So as strange as this season has felt from a quarterback standpoint, at the highest of levels, we've actually seen more consistency week to week than what we witnessed a year ago.

The oddness of the 2015 season, however, isn't simply due to turnover. It's all about the unexpected.

At this point last year, four quarterbacks had at least four top-12 performances after five weeks: Andrew Luck, Philip Rivers, Russell Wilson and Peyton Manning. Per, Luck had a third-to-fourth round average draft position (ADP), Rivers was being selected in the ninth, Wilson in the eighth and Manning in the first.

No one was shocked that these quarterbacks were performing at a high level.

When looking at passers with three or more usable weeks at this point last year, Kirk Cousins, Aaron Rodgers and Jay Cutler join the four quarterbacks above. Cousins was undrafted, but Rodgers was a second rounder, and Cutler's ADP actually rose to the late seventh round by the time August rolled around.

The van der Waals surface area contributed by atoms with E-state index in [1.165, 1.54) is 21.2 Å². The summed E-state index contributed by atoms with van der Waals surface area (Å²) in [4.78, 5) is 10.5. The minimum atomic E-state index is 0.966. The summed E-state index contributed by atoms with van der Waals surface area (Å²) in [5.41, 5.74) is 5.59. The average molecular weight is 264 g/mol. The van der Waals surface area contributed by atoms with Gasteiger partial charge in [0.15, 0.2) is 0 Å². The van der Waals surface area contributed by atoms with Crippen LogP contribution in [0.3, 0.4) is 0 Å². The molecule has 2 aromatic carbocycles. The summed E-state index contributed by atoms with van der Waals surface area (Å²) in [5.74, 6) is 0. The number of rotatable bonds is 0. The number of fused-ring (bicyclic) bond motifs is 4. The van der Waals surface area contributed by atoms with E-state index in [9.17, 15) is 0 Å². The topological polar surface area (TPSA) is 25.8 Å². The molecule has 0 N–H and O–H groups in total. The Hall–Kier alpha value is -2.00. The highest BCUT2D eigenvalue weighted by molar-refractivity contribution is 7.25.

Fast forward to 2015. The only two passers with four or more usable weeks are Tom Brady and Andy Dalton. Brady's not much of a surprise, but Dalton's five top-12 weeks -- only one fewer than what he saw all last year -- is a huge shock considering his late-13th round ADP.

But then we have this smorgasbord of quarterbacks who have produced three weekly top-12 performances to start the year. These passers include Josh McCown, Tyrod Taylor, Blake Bortles, Alex Smith, Joe Flacco, Eli Manning and Aaron Rodgers.

Among these quarterbacks, only Rodgers was drafted before the ninth round, on average. And if you remove Rodgers, Flacco and Manning, the remaining four all went either at the end of the 14th round of drafts, or they didn't get drafted at all.